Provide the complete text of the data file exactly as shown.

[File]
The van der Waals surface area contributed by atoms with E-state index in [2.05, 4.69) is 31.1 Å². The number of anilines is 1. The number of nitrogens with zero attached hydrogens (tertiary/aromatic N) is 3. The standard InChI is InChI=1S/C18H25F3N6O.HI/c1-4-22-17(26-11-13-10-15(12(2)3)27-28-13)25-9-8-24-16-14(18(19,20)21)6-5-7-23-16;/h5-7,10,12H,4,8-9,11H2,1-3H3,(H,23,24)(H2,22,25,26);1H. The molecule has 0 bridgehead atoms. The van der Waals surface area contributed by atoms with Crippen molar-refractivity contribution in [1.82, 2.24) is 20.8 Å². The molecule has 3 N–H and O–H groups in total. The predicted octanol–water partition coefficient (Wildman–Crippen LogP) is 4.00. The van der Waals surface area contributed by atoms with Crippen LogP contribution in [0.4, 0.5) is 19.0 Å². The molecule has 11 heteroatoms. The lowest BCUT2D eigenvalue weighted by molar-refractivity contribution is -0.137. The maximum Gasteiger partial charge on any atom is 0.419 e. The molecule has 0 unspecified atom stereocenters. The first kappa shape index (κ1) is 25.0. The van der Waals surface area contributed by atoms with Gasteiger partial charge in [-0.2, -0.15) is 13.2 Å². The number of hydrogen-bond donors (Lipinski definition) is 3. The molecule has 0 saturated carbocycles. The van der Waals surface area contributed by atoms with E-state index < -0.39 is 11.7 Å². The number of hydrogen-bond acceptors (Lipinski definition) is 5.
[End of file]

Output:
The van der Waals surface area contributed by atoms with E-state index in [2.05, 4.69) is 31.1 Å². The number of anilines is 1. The number of nitrogens with zero attached hydrogens (tertiary/aromatic N) is 3. The standard InChI is InChI=1S/C18H25F3N6O.HI/c1-4-22-17(26-11-13-10-15(12(2)3)27-28-13)25-9-8-24-16-14(18(19,20)21)6-5-7-23-16;/h5-7,10,12H,4,8-9,11H2,1-3H3,(H,23,24)(H2,22,25,26);1H. The molecule has 0 bridgehead atoms. The van der Waals surface area contributed by atoms with Crippen molar-refractivity contribution in [1.82, 2.24) is 20.8 Å². The molecule has 3 N–H and O–H groups in total. The predicted octanol–water partition coefficient (Wildman–Crippen LogP) is 4.00. The van der Waals surface area contributed by atoms with Crippen LogP contribution in [0.4, 0.5) is 19.0 Å². The molecule has 11 heteroatoms. The lowest BCUT2D eigenvalue weighted by molar-refractivity contribution is -0.137. The maximum Gasteiger partial charge on any atom is 0.419 e. The molecule has 0 unspecified atom stereocenters. The first kappa shape index (κ1) is 25.0. The van der Waals surface area contributed by atoms with Gasteiger partial charge in [-0.2, -0.15) is 13.2 Å². The number of hydrogen-bond donors (Lipinski definition) is 3. The molecule has 0 saturated carbocycles. The van der Waals surface area contributed by atoms with E-state index < -0.39 is 11.7 Å². The number of hydrogen-bond acceptors (Lipinski definition) is 5.